The freight train of fatigue has taken up residence in my body. Whoaaaaa, Nelly.
Why do x-rays to a small area of my body cause so much exhaustion, you ask?
While radiation is intended to destroy any “stray” cancer cells that weren’t removed surgically or by chemo, it also bombards healthy cells on a daily basis. Therefore, the body requires A LOT of energy for those healthy cells to heal form the damaging effects of radiation.
The best analogy that I can give is it is like spending a day at the beach. Literally. But without the fun.
I remember spending endless days at the local pool (growing up in the middle of Indiana, we didn’t have beaches…unless they were manufactured). I came home at the end of the day fried to a crisp. With my Irish skin, I tended to burn and then peel and then tan. So gross to think about now. But it’s how I rolled.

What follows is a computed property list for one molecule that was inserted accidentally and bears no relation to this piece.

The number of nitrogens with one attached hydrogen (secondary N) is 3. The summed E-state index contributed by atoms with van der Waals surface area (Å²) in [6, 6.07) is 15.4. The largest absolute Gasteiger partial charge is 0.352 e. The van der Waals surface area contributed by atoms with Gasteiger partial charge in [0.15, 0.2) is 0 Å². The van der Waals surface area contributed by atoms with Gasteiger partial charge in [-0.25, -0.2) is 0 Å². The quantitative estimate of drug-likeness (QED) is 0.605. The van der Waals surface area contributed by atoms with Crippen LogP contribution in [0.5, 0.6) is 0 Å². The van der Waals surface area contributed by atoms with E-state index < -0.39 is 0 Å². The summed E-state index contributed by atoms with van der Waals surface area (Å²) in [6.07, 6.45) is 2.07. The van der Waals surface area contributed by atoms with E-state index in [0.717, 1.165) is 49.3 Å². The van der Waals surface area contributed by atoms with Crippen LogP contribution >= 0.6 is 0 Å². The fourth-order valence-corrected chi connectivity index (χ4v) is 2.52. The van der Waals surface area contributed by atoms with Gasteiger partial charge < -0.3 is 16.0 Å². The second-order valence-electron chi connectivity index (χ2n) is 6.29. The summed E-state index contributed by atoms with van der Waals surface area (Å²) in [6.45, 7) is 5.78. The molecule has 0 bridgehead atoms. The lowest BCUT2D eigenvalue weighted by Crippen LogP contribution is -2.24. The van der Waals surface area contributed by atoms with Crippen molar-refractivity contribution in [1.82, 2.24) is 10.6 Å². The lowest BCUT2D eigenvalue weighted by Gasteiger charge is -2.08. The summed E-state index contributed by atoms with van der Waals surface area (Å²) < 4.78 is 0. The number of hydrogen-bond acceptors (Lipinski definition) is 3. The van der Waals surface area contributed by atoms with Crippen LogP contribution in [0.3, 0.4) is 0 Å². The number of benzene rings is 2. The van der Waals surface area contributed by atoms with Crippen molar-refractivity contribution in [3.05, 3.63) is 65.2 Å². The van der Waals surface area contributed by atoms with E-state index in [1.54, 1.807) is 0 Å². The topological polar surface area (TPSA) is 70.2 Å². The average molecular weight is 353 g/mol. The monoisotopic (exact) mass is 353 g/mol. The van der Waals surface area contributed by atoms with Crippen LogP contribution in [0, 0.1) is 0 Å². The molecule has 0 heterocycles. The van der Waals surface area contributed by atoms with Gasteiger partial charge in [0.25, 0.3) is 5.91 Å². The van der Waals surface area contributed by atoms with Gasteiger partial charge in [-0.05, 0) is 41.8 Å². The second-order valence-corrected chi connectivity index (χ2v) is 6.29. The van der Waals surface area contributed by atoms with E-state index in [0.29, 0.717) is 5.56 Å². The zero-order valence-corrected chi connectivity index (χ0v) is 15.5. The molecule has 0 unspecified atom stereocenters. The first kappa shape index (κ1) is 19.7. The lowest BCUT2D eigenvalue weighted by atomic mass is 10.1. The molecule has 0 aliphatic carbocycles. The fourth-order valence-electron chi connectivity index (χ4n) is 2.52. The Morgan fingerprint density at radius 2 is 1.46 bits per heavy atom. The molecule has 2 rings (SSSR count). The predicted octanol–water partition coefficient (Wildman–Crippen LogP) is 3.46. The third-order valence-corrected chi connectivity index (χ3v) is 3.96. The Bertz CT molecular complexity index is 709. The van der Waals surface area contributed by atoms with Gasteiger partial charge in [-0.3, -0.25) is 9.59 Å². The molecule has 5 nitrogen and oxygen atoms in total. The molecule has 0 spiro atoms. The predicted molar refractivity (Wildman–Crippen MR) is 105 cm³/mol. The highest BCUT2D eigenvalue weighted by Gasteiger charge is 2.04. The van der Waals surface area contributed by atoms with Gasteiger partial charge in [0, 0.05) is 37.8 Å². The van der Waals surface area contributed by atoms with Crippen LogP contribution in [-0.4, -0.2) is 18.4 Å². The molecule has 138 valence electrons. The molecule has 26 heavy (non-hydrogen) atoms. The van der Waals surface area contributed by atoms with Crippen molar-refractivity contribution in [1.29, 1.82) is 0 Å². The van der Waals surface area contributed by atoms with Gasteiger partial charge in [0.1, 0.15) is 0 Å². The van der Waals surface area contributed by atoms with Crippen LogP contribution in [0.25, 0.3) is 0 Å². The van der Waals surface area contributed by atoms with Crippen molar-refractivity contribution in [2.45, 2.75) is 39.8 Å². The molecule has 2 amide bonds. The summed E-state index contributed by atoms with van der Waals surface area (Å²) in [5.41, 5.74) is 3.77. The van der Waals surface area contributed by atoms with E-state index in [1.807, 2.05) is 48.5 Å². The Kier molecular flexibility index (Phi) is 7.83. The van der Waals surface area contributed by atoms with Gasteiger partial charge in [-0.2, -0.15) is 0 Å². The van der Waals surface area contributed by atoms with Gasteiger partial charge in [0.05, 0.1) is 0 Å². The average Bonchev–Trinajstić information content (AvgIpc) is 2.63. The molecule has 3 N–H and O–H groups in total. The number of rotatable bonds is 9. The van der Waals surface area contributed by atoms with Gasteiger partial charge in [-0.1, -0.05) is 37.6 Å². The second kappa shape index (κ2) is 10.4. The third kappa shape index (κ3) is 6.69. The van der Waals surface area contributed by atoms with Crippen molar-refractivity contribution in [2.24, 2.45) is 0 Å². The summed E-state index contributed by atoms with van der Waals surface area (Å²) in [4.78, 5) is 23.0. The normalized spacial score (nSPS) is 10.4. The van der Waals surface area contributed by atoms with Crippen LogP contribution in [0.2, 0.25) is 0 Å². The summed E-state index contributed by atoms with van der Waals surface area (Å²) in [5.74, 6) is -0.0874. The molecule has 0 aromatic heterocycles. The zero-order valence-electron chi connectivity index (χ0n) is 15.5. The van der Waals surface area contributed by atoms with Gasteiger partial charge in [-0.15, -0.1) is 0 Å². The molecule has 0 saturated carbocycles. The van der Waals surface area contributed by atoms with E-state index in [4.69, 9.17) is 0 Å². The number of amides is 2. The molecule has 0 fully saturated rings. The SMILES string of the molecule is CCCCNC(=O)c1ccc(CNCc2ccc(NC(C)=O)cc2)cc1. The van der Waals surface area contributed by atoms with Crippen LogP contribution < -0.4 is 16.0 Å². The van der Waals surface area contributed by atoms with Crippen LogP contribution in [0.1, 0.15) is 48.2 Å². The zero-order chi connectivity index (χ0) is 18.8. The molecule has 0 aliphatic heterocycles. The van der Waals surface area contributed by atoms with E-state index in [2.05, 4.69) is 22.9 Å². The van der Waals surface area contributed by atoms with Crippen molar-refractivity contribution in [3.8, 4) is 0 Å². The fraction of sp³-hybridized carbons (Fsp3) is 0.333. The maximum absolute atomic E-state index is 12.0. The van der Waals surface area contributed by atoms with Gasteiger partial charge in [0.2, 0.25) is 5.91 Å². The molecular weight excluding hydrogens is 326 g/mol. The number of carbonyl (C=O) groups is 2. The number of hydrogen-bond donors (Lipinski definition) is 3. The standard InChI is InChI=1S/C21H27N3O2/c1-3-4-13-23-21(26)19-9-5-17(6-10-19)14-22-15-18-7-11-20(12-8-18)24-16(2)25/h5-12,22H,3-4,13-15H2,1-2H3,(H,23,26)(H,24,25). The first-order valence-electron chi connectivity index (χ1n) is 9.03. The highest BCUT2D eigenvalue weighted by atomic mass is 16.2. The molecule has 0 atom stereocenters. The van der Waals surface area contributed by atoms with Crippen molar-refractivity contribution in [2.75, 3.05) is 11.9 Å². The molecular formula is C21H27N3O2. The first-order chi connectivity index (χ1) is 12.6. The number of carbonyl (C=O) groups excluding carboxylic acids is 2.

At the end of those long crispy days, I was sooooo tired as a result of overexposure to the sun’s rays. The radiation from a sunburn damages the DNA of the skin’s cells, triggering these cells to die. The dead cells then trigger the release of inflammatory signals called cytokines that lead to redness, swelling, pain and exhaustion.
The same thing happens with direct radiation (without the sunscreen, I might add!).
Exhaustion is exacerbated by the fact that my body is expending overtime energy to repair the damaged cells. Combine this with the fact that after surgery and chemo, I’m already wiped out. Beyond words.
However, here come the Silver Linings:
- I’m NOT nauseous!
- I’m NOT nauseous!!
- I’m NOT nauseous!!!
- I have 3 weeks to go and I will be DONE with treatment.
Everything worth doing is exhausting.
– John Polanvi